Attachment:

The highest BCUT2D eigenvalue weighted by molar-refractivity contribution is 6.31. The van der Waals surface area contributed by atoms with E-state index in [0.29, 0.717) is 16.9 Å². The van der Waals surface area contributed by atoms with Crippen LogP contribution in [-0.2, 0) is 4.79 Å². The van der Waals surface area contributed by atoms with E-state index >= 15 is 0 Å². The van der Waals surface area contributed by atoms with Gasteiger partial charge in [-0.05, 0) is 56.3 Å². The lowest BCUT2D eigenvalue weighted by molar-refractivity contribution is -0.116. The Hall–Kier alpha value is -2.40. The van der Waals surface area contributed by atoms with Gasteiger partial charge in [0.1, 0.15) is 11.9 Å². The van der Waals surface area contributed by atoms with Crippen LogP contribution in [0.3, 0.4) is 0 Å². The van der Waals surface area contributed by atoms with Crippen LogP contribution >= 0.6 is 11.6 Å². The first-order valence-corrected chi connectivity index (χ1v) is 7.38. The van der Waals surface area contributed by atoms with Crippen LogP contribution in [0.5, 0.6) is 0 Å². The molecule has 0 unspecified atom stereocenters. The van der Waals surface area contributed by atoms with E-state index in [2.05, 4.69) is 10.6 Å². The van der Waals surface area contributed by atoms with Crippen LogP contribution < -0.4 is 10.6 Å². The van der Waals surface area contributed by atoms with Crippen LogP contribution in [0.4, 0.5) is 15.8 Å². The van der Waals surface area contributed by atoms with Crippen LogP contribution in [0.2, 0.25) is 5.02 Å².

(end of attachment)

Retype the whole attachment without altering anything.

The highest BCUT2D eigenvalue weighted by molar-refractivity contribution is 6.31. The van der Waals surface area contributed by atoms with E-state index in [0.29, 0.717) is 16.9 Å². The van der Waals surface area contributed by atoms with Crippen LogP contribution in [-0.2, 0) is 4.79 Å². The van der Waals surface area contributed by atoms with E-state index >= 15 is 0 Å². The van der Waals surface area contributed by atoms with Gasteiger partial charge in [-0.05, 0) is 56.3 Å². The lowest BCUT2D eigenvalue weighted by molar-refractivity contribution is -0.116. The Hall–Kier alpha value is -2.40. The van der Waals surface area contributed by atoms with Gasteiger partial charge in [0.1, 0.15) is 11.9 Å². The van der Waals surface area contributed by atoms with Crippen LogP contribution in [0.3, 0.4) is 0 Å². The van der Waals surface area contributed by atoms with Crippen LogP contribution >= 0.6 is 11.6 Å². The first-order valence-corrected chi connectivity index (χ1v) is 7.38. The van der Waals surface area contributed by atoms with Crippen LogP contribution in [0.5, 0.6) is 0 Å². The molecule has 0 unspecified atom stereocenters. The van der Waals surface area contributed by atoms with E-state index in [2.05, 4.69) is 10.6 Å². The van der Waals surface area contributed by atoms with Crippen LogP contribution < -0.4 is 10.6 Å². The van der Waals surface area contributed by atoms with Crippen LogP contribution in [0.4, 0.5) is 15.8 Å². The van der Waals surface area contributed by atoms with Crippen LogP contribution in [0.2, 0.25) is 5.02 Å².